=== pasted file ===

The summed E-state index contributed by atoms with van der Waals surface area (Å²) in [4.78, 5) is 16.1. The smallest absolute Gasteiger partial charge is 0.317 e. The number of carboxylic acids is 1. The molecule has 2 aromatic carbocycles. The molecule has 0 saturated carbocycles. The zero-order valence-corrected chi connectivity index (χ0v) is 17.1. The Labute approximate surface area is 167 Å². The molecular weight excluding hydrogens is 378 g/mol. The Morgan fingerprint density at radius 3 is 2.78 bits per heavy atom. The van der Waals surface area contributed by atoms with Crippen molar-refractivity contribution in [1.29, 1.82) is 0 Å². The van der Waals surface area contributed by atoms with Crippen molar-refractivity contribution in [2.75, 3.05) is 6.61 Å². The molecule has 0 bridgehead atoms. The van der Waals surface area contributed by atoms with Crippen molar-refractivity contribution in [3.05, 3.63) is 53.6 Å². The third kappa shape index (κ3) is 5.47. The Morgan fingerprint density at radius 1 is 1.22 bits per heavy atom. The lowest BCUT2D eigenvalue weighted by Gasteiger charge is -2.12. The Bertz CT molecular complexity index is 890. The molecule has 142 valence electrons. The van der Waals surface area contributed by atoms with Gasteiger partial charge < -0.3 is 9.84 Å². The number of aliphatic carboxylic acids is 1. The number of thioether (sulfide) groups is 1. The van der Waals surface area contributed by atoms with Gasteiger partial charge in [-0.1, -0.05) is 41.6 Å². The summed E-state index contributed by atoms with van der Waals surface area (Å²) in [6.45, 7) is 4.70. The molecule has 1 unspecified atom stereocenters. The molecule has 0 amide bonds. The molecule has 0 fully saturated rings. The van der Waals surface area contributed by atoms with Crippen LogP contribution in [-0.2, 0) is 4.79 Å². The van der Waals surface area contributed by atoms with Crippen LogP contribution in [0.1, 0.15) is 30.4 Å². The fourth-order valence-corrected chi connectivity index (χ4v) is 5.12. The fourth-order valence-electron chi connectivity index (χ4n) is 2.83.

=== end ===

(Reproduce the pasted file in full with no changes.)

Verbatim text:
The summed E-state index contributed by atoms with van der Waals surface area (Å²) in [4.78, 5) is 16.1. The smallest absolute Gasteiger partial charge is 0.317 e. The number of carboxylic acids is 1. The molecule has 2 aromatic carbocycles. The molecule has 0 saturated carbocycles. The zero-order valence-corrected chi connectivity index (χ0v) is 17.1. The Labute approximate surface area is 167 Å². The molecular weight excluding hydrogens is 378 g/mol. The Morgan fingerprint density at radius 3 is 2.78 bits per heavy atom. The van der Waals surface area contributed by atoms with Crippen molar-refractivity contribution in [1.29, 1.82) is 0 Å². The van der Waals surface area contributed by atoms with Crippen molar-refractivity contribution in [2.75, 3.05) is 6.61 Å². The molecule has 0 bridgehead atoms. The van der Waals surface area contributed by atoms with Crippen molar-refractivity contribution in [3.05, 3.63) is 53.6 Å². The third kappa shape index (κ3) is 5.47. The Morgan fingerprint density at radius 1 is 1.22 bits per heavy atom. The lowest BCUT2D eigenvalue weighted by Gasteiger charge is -2.12. The Bertz CT molecular complexity index is 890. The molecule has 142 valence electrons. The van der Waals surface area contributed by atoms with Gasteiger partial charge < -0.3 is 9.84 Å². The number of aliphatic carboxylic acids is 1. The number of thioether (sulfide) groups is 1. The van der Waals surface area contributed by atoms with Gasteiger partial charge in [-0.1, -0.05) is 41.6 Å². The summed E-state index contributed by atoms with van der Waals surface area (Å²) in [6.45, 7) is 4.70. The molecule has 1 unspecified atom stereocenters. The molecule has 0 amide bonds. The molecule has 0 fully saturated rings. The van der Waals surface area contributed by atoms with Crippen LogP contribution in [-0.2, 0) is 4.79 Å². The van der Waals surface area contributed by atoms with Crippen LogP contribution in [0.1, 0.15) is 30.4 Å². The fourth-order valence-corrected chi connectivity index (χ4v) is 5.12. The fourth-order valence-electron chi connectivity index (χ4n) is 2.83.